On the morning I flew home to be at my father's bedside for the last time, I took a jog in the park. Running along the cold asphalt beneath the bare trees, I remembered walking there years before with my very pregnant wife in the same dank season. Somehow the walking was supposed to ease the birthing process. "Now I am a father with two sons," I thought, "and soon to lose my own father." Birth and death were marked by the same urge: to slow time down as it raced it along.
When my son was born after midnight on that day we walked in the park, my first call was to home, Mom and Dad getting on the line. As always they were the ones I wanted to talk to when anything important happened: the boys' first steps, baseball victories, class plays. The last time Dad visited, the last plane trip he ever took, we ate lunch in this park on a sunny day to celebrate our younger son's high school graduation, Dad getting around by walker. Now I had a weird thought, "Who will I call when Dad dies?" I wouldn't be able to share this milestone with him.
Fathers and sons pass along their heritage from generation to generation. From my dad I inherited blue eyes, decent teeth, a bad heart, fondness for irony, readiness to cry and respect for spiritual yearnings. We went to church because it was Dad's notion that we should learn something about the mystery of worship and have some vocabulary for exploring faith. We acquired his vocabulary every night when we listened to his rambling graces at dinner.
My wife and I took our kids to church every Sunday, and both boys had to put up with me at some point as their highly flawed Sunday school teacher. "We'll pay for this someday," I used to tell my wife. Not many of their peers had to spend Sunday mornings in a pew. Sure enough, at age 16, the oldest leaned over after one sermon and whispered, "Mom, Dad, I don't believe in God anymore. We can talk about it later." The younger made his doubts known well into college.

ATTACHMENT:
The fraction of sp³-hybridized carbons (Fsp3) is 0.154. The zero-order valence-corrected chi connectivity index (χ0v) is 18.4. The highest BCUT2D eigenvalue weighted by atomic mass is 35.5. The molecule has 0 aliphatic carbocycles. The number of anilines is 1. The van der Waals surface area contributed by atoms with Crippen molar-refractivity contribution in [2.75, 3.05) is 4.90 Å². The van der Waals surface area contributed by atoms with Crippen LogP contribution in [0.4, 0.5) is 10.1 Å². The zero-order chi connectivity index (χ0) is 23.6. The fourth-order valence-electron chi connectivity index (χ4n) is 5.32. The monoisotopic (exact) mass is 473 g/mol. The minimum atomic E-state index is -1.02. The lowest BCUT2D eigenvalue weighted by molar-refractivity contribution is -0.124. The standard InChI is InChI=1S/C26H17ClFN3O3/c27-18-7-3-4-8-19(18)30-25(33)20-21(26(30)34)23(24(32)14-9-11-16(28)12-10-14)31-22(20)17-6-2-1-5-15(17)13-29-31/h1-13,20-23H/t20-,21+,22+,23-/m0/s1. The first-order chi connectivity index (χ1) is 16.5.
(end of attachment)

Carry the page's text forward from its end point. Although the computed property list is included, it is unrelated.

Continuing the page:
We have talked about faith many times since then. One of the emails I most treasure came from a more-or-less atheist son who was reading the Bible as literature in a college class. "I finally get it why smart people like you and Mom believe in God," he wrote. "It's an act of faith. You believe on faith. Not that I believe any of it myself," he added.
At their grandfather's funeral service , both boys proved that the family heritage has been passed along with the ease of their tears and the willingness to find a few ironic details amidst the sentiment. They seemed ready to absorb this milestone. The only way I can seem to get at it is by gazing at them.
"Every boy needs a father," said a psychologist friend to me. How inadequate I have often felt to the task and how grateful I am that I've had a chance to take on the role. This is the first Father's Day that I don't have a father to call or to send a silly card to, but I'll do what he did on Sunday, bellow hymns from a pew. Then my mind will wander in a prayer urging time to slow to a crawl in a life that has sped by.
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